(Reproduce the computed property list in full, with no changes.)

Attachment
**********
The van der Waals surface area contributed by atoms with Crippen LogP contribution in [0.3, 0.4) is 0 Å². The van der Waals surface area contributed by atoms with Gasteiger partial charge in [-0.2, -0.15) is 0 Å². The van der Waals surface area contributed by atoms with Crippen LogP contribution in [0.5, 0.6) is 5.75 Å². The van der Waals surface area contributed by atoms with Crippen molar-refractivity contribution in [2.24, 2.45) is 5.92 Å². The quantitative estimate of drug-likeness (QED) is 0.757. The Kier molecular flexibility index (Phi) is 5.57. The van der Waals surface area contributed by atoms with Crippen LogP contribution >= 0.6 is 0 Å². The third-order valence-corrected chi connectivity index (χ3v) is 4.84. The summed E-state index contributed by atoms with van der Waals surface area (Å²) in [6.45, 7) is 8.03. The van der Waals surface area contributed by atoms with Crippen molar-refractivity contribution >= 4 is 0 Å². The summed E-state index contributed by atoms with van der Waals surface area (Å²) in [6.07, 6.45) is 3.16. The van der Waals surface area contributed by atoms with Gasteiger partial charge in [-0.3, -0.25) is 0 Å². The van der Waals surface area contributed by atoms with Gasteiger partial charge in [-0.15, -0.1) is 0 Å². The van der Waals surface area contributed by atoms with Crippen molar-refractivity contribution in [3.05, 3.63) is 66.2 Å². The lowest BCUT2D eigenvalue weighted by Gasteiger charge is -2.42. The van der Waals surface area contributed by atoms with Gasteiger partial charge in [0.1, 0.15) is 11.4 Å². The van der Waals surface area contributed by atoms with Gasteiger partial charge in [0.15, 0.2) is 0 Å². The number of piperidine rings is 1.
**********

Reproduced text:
The van der Waals surface area contributed by atoms with Crippen LogP contribution in [0.3, 0.4) is 0 Å². The van der Waals surface area contributed by atoms with Gasteiger partial charge in [-0.2, -0.15) is 0 Å². The van der Waals surface area contributed by atoms with Crippen LogP contribution in [0.5, 0.6) is 5.75 Å². The van der Waals surface area contributed by atoms with Crippen molar-refractivity contribution in [2.24, 2.45) is 5.92 Å². The quantitative estimate of drug-likeness (QED) is 0.757. The Kier molecular flexibility index (Phi) is 5.57. The van der Waals surface area contributed by atoms with Crippen LogP contribution >= 0.6 is 0 Å². The third-order valence-corrected chi connectivity index (χ3v) is 4.84. The summed E-state index contributed by atoms with van der Waals surface area (Å²) in [6.45, 7) is 8.03. The van der Waals surface area contributed by atoms with Crippen molar-refractivity contribution >= 4 is 0 Å². The summed E-state index contributed by atoms with van der Waals surface area (Å²) in [6.07, 6.45) is 3.16. The van der Waals surface area contributed by atoms with Gasteiger partial charge in [-0.3, -0.25) is 0 Å². The van der Waals surface area contributed by atoms with Gasteiger partial charge in [-0.15, -0.1) is 0 Å². The van der Waals surface area contributed by atoms with Crippen molar-refractivity contribution in [3.05, 3.63) is 66.2 Å². The lowest BCUT2D eigenvalue weighted by Gasteiger charge is -2.42. The van der Waals surface area contributed by atoms with Gasteiger partial charge in [0.1, 0.15) is 11.4 Å². The van der Waals surface area contributed by atoms with Gasteiger partial charge in [0.15, 0.2) is 0 Å². The number of piperidine rings is 1.